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Home > MEPS Steel News - 02.12.2013


Nickel prices are forecast to rise in the short term despite LME stocks being at record levels, having recently broken through the 250,000 tonne mark for the first time.

Some inventory replenishment is expected in the stainless steel supply chain, in the early part of 2014, whilst a moderate increase in real demand is foreseen. Moreover, history has shown that technical trading mechanisms can result in rising nickel values when LME stocks decrease, even when the absolute inventory level remains high.

The impending ban on exports of mineral ores from Indonesia may put further upward pressure on stainless steel scrap and nickel prices. Although many observers have speculated that the Indonesian authorities will back away from a total ban, in favour of, for example, increased export duties. However, recent statements from official sources have reiterated the position that the country will enforce its Mineral and Coal Mining Law, requiring that miners process minerals before exporting them. That means that raw mineral exports will be banned, as of January 13, 2014.

The Chinese stainless steelmaking industry utilises nickel pig iron (NPI), derived from laterite ores, as its first priority for nickel units in stainless steel production. The newest NPI plants have further cut the cost of providing nickel to a figure, reportedly, of around $US11,000 per tonne. This erodes the previously assumed nickel base price of $US13,000 per tonne.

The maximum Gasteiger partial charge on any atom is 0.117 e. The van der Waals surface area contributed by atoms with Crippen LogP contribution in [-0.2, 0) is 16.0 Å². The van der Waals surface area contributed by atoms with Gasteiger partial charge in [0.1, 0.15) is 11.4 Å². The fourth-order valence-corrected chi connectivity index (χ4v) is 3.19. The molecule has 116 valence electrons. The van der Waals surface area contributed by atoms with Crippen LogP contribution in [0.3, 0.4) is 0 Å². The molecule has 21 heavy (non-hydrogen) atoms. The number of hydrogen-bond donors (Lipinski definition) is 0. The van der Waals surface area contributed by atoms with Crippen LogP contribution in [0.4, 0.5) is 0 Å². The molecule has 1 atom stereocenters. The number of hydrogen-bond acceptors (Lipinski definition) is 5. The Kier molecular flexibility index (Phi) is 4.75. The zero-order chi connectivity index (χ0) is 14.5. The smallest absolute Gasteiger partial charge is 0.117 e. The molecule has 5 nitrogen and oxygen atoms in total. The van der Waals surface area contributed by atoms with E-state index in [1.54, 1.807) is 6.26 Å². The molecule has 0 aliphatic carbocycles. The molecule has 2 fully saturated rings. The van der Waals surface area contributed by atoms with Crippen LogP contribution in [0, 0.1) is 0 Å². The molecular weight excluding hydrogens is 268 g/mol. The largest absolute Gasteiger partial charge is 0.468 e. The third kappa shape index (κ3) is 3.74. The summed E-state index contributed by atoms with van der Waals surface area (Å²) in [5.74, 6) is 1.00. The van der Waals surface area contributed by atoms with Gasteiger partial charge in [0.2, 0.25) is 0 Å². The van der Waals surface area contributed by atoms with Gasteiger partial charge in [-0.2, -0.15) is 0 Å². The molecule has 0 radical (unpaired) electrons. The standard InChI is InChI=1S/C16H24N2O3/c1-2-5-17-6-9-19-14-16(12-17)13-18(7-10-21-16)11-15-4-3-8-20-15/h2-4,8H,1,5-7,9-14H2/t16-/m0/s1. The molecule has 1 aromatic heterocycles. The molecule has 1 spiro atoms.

Any shortage of NPI will increase demand for higher grade nickel sources. However, it is believed that there are extensive stores of nickel ore in China possibly enough to satisfy the needs of stainless steel producers for up to a year. This would certainly delay the effect of the Indonesian measures.

Although global crude stainless steel production is predicted to increase by 4 percent in 2014, to nearly 38 million tonnes, oversupply will persist, as existing excess stocks are augmented by expanding nickel mining capacity. Furthermore, some traditional nickel producers have postponed output cuts, so that they are in a position to take advantage of any short term supply dip resulting from the Indonesian ban.

MEPS forecasts that LME Cash nickel values will record moderate rises over the coming four months, before subsiding slightly and trading within a fairly tight band for the remainder of the year. As a result, the average nickel price in the next 12 months is anticipated to be similar to the 2013 figure.

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